I finally had to leave it in His hands. I agreed that I would write only if God put a neon sign in front of me, affirming that it was from Him. When ya ask for a neon sign be prepared to find one. I was at a woman’s retreat when it just stood out at me. The theme of the guest speaker was ‘Write your story’. I surrendered myself to writing, and God hasn’t stopped giving me stories yet. 

I found a different kind of refuge in writing. When I finally agreed, the Lord met me on every page I was pouring myself out on. I often compared myself to others in terms of… everything really. But mostly I didn’t think I had a creative bone in my body. He showed me that He is the Creator. I’m His created, thus my creativity is different from everyone else. I’m unique in it. I thought that was pretty neat. We delved in much deeper than that. I had some major issues of mistrust and we addressed it. I love my characters. God showed me through this writing process, that He loves me ten thousand times more. Me!!!! He has a very particular place in His heart for ME, a wonderful plan for my life. And just like I knew the outcome of the story, He knows the outcome of mine. And it’s going to be okay. He’s got it all under control.

 When my character was in a terrible storm that threatened to sink the boat, I kept on thinking, Just hang in there. Two more pages and it’ll be all done. God whispered the same words into my heart. The storms in our lives are temporary. And He’s with us, weathering them side by side with us. That gave me a moment to pause and linger. After I wiped a tear or two, I forged on.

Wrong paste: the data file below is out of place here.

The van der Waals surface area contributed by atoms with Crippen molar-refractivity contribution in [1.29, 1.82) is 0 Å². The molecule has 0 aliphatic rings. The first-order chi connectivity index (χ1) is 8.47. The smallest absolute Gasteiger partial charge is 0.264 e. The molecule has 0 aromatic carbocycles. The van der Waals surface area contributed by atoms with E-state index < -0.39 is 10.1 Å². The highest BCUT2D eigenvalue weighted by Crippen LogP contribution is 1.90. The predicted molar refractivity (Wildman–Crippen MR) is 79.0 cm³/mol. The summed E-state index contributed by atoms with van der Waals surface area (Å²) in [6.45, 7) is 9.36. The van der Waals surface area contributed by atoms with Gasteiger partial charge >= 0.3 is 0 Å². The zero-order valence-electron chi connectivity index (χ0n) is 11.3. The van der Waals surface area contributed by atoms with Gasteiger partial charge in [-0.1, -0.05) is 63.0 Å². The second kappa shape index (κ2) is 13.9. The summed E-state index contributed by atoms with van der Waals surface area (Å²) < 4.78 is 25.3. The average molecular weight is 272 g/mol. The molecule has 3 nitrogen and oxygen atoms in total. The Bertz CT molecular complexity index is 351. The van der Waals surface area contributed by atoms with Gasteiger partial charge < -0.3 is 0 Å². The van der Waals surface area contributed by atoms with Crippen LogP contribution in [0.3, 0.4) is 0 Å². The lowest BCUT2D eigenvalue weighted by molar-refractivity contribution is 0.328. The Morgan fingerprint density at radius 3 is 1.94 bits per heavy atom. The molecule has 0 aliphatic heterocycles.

God has showed me His character when I sit down to write. In turn, I’d like to present it to my readers. I don’t want them to go through life thinking that all is lost, that they are alone. Because they aren’t. The Lord has sent me down some pretty tough stories to write. At the heart is always that He’s there. No matter what.

 I was moved by something a friend told me. She’s not a Christian… yet. She bought my book out of love for me and found herself super surprised when she was finished. She said that she can believe in the God I presented in my story. It’s not about doing the right thing. It’s always about the heart.